Point Roberts this year has joined in the nationwide movement of buying food produced locally.  In our case, Sagewood Farms (sagewoodfarms.org) has begun its operation on a relatively small scale (planning for 50-75 members in its first summer).  It provides only produce; at least so far, they're not offering eggs or milk or lamb chops, and maybe never.  But produce is a good start, even if it's only for part of the year.

We were a little slow signing up for it largely because I was not sure we could manage that much produce every week.  But, I finally figured out that it was a good idea and on that basis alone, we ought to support it.  And, of course, there was nothing stopping me from sharing this produce with others if it was too much for us.  As it turned out, there was an every-other-week option as well as an every-week one, and every other week is great for us.

All last winter, I was complaining to Ed that I was tired of the very limited supply of vegetables that seemed to be on offer.  The limits were largely that I was tired of six different ways of packaging carrots and iceberg lettuce and, well, I don't know exactly what the problem was.  It just got harder and harder to buy any of it, other than broccoli, of which I am particularly fond.  And now, I find,  thanks to Sagewood that there are new vegetables in the world.  Last delivery, we got Japanese sweet potatoes, which I had never known about; and this delivery, there were French radishes, which are much nicer than the little round red radishes which I wouldn't eat if it was just me and them on earth.  Lovely greens, very nice mushrooms of various kinds, small packets of this and that.  It's a little like Christmas when the shipment box arrives.  So, it's not just a good idea:  it's also attractive, very fresh and tasty produce, an education and a celebration.

If you are interested in joining, you can reach Tom, who makes it possible, here.

Thursday, June 16, 2011

Tentative Good News

There is a preliminary report that Whatcom County Planning is willing to forgo the widening of APA Road in connection with the Lily Point Beach Club. Perhaps they heard our concerted wail? News as it arrives.

And about Vancouver Rioting last night after the last hockey game? I fear that my assessment of the Canadian character will have to become more nuanced. But mostly I'm just shocked. I'm from Los Angeles, so the fact of riots doesn't surprise me, but over an irrelevant game? What will they do when it is something serious?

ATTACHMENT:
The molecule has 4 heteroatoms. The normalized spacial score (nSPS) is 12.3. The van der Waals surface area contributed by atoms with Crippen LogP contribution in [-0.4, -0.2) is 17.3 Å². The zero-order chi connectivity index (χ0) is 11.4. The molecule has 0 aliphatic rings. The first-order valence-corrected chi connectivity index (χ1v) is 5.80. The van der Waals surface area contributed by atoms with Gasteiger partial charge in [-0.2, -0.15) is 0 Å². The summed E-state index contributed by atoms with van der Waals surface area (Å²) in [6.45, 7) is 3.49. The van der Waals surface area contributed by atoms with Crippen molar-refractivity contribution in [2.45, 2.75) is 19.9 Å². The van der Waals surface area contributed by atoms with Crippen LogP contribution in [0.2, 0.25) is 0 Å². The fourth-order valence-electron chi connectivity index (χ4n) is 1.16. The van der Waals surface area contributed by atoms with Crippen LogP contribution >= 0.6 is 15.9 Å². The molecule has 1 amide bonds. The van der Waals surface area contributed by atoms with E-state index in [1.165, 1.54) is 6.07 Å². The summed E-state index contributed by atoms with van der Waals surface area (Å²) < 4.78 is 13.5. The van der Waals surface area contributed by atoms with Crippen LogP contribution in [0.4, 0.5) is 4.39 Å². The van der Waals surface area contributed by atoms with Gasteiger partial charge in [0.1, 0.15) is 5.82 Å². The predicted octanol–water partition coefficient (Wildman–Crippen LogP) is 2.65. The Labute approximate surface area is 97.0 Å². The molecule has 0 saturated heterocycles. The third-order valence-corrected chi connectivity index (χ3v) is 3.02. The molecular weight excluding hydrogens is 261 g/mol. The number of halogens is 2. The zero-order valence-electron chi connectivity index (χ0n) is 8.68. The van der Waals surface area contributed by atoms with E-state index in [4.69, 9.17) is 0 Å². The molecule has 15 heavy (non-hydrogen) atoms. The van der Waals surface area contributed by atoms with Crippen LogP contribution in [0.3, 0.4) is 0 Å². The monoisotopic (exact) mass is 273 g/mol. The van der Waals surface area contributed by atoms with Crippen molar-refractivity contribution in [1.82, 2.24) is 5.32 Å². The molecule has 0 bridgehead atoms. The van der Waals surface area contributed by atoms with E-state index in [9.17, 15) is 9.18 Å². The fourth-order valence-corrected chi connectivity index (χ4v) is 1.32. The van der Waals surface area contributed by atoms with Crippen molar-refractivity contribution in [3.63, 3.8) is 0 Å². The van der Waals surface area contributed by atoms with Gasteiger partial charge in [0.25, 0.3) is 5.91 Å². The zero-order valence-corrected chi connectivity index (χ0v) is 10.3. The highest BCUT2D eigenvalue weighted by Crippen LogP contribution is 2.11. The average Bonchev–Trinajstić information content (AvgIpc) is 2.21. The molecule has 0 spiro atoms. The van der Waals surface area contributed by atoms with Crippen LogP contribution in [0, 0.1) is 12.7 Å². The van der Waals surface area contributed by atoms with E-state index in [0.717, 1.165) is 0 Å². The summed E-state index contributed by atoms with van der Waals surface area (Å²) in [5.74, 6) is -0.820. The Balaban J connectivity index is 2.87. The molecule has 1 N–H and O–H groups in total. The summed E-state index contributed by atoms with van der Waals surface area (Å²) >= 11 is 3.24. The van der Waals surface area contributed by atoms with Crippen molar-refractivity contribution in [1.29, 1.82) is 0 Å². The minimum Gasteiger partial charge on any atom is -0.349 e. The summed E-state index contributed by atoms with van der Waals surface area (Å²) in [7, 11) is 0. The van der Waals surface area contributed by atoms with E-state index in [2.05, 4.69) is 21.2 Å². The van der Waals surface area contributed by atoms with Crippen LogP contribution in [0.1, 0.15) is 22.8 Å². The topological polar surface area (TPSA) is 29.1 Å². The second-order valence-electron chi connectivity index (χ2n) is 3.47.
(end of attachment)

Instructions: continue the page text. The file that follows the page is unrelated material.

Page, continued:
Wednesday, June 15, 2011

The Community Continues to Be

Last night, the Community Advisory Committee (that's advisory to Whatcom County) met and went through its agenda.  In some ways, the agenda is always the same, although the discussion may differ from time to time.   That's because there's always some kind of development issue that is rubbing lots of people the wrong way; there is always some kind of border concern; there is always something to be said about what is to happen to the gas tax levy money.

The gas tax levy issue produced the news that there is to be installed a streetlight at Johnson and Tyee, and that the gas tax levy moneys will be used to pay the electric bill for that light.  Also that some kind of beautification on Tyee, at the Community Events Sign corner, and at the end of Gulf Road might yet happen with those moneys.  And, finally, that the shoulder of Benson from Tyee to South Beach will have its walking path restored in the near future, assuming we have a summer this year.

And then there's the other things, about which much vaguer things were said, so they shall remain unreported.

The petition to the state and the county about protecting the APA Maple Canopy is being signed by people near and far.  So far, about 370 signators.  We ought to be able to do better than that, but maybe we are yet a community of cranks.  One well known local fellow refused to sign when I offered him an easy access to it at the Saturday Market because 'Maples don't inspire him.'  And, I have to say, he doesn't inspire me, either.